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Publication numberUS6102753 A
Publication typeGrant
Application numberUS 09/194,238
PCT numberPCT/SE1997/000771
Publication dateAug 15, 2000
Filing dateMay 12, 1997
Priority dateMay 23, 1996
Fee statusPaid
Also published asDE69718646D1, DE69718646T2, EP0910435A2, EP0910435B1, WO1997044091A1
Publication number09194238, 194238, PCT/1997/771, PCT/SE/1997/000771, PCT/SE/1997/00771, PCT/SE/97/000771, PCT/SE/97/00771, PCT/SE1997/000771, PCT/SE1997/00771, PCT/SE1997000771, PCT/SE199700771, PCT/SE97/000771, PCT/SE97/00771, PCT/SE97000771, PCT/SE9700771, US 6102753 A, US 6102753A, US-A-6102753, US6102753 A, US6102753A
InventorsUlf Lindegren
Original AssigneePacesetter Ab
Export CitationBiBTeX, EndNote, RefMan
External Links: USPTO, USPTO Assignment, Espacenet
Electrical female connector, especially for an implantable heart stimulator
US 6102753 A
An electrical female connector for affixing a contact pin of an electrode cable in a connector part of a heart stimulator has a sleeve which is elastic and which has a curved shape in a relaxed condition. The sleeve is straightened to a substantially straight configuration when the contact pin is inserted into the sleeve, and thereupon rebounds back to a partially curved configuration so as to clamp the contact pin inside the sleeve.
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What is claimed is:
1. An electrical female connector for establishing contact with a contact pin at a proximal end of an electrode cable connectable to an implantable heart stimulator, said female connector comprising an electrically conductive sleeve contained in a connector part, said sleeve being elastic and having a curved shape in a relaxed state, said sleeve being straightenable into a substantially straight configuration for allowing insertion of said contact pin into said sleeve.
2. A female connector as claimed in claim 1 wherein said sleeve has a longitudinal axis and wherein said connector part has a hole therein disposed substantially perpendicularly to said longitudinal axis of said sleeve, and said female connector further comprising a pressure element insertable into said hole for exerting perpendicular pressure on said sleeve.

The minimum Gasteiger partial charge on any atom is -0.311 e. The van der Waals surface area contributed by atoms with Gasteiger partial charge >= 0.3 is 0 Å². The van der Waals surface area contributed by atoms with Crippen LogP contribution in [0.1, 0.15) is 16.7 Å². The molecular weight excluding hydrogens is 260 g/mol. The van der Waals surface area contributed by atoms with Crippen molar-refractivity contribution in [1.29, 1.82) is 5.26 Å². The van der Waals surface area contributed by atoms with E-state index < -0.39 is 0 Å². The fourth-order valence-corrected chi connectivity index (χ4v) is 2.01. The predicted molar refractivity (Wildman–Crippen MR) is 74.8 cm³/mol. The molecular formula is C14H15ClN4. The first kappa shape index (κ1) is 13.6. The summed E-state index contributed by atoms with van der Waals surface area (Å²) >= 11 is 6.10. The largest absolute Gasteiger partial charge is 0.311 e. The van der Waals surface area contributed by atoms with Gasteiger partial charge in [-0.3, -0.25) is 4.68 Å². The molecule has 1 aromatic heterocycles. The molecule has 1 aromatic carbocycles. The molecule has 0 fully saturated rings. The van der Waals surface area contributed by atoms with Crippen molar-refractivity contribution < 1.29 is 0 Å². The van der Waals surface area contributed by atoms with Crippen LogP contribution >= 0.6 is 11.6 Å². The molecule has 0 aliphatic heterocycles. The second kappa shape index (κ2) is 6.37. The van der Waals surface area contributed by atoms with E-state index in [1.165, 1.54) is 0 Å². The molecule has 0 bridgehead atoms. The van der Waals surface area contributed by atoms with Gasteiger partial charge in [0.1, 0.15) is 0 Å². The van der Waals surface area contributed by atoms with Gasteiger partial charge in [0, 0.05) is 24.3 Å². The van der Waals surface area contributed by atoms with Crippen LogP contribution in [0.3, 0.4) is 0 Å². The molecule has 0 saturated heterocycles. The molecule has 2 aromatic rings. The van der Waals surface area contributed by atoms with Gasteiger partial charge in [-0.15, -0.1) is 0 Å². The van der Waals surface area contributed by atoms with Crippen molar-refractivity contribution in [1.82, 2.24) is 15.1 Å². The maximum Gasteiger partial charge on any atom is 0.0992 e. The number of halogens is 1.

3. A female connector as claimed in claim 2 wherein said pressure element comprises a shaft part insertable in said hole, and an externally accessible push button connected to said shaft part.
4. A female connector as claimed in claim 1 wherein said sleeve is straightened by said contact pin only when said contact pin is inserted into said sleeve.
5. A female connector as claimed in claim 1 wherein said connector part comprises an elastic material in which said sleeve is embedded.
6. A female connector as claimed in claim 5 wherein said elastic material comprises silicone.
7. A female connector as claimed in claim 1 wherein said sleeve is comprised of a super-elastic alloy.
8. A female connector as claimed in claim 7 wherein said super-elastic alloy consists of nickel and titanium.
9. A female connector as claimed in claim 7 wherein said super-elastic alloy comprises nitinol.
10. A female connector as claimed in claim 1 wherein said sleeve has an interior with an inwardly projecting locking pin, and wherein said contact pin has a peripheral groove adapted to engage said locking pin.

The present invention relates to an electrical female connector, especially for establishing contact with a contact pin on the proximal end of an electrode cable which is connectable to an implantable heart stimulator, such as a pacemaker or defibrillator, whereby the female connector has an electrically conductive sleeve; arranged in a connector part of the heart stimulator.


A commonly found connector for this purpose in the general form includes a metal sleeve in which the electrode cable's contact pin is inserted and affixed with a locking screw accessible from the outside of the connector part. The locking screw achieves contact between the sleeve and the pin and simultaneous axial locking of the electrode cable, thereby preventing detachment of the electrode cable from the connector part. This fixation method requires the use of screwdrivers, tiny mechanical screws and special seals for same.

Connectors for this purpose have also been proposed which are capable of achieving automatic contact between the contact pin and the female connector when the electrode contact pin is inserted into the connector. For example, U.S. Pat. No. 4,934,366 and U.S. Pat. No. 5,012,807 describe such female connectors which are formed from a torus-shaped spring which radially presses against a corresponding contact surface on the pin when the pin is inserted, thereby achieving mechanical contact on all sides between the male contact pin on the electrode and the female connector built into the heart stimulator's connector part. Contact points are sealed with separate seals devised on the exterior of the contact pin end of the electrode cable and/or on the inside the connector. European application 0339877 shows a connector for a pacemaker, this connector having electrically conductive elastomer rings which permit both a positive mechanical connection and, accordingly, electrical contact between contact surfaces and simultaneous sealing to keep fluid from reaching the contact pin. These contact rings do not have any well-defined contact and sealing surfaces, so the electrically conductive elastic rings must be supplemented with separate sealing rings in order to achieve efficient sealing of contact surfaces.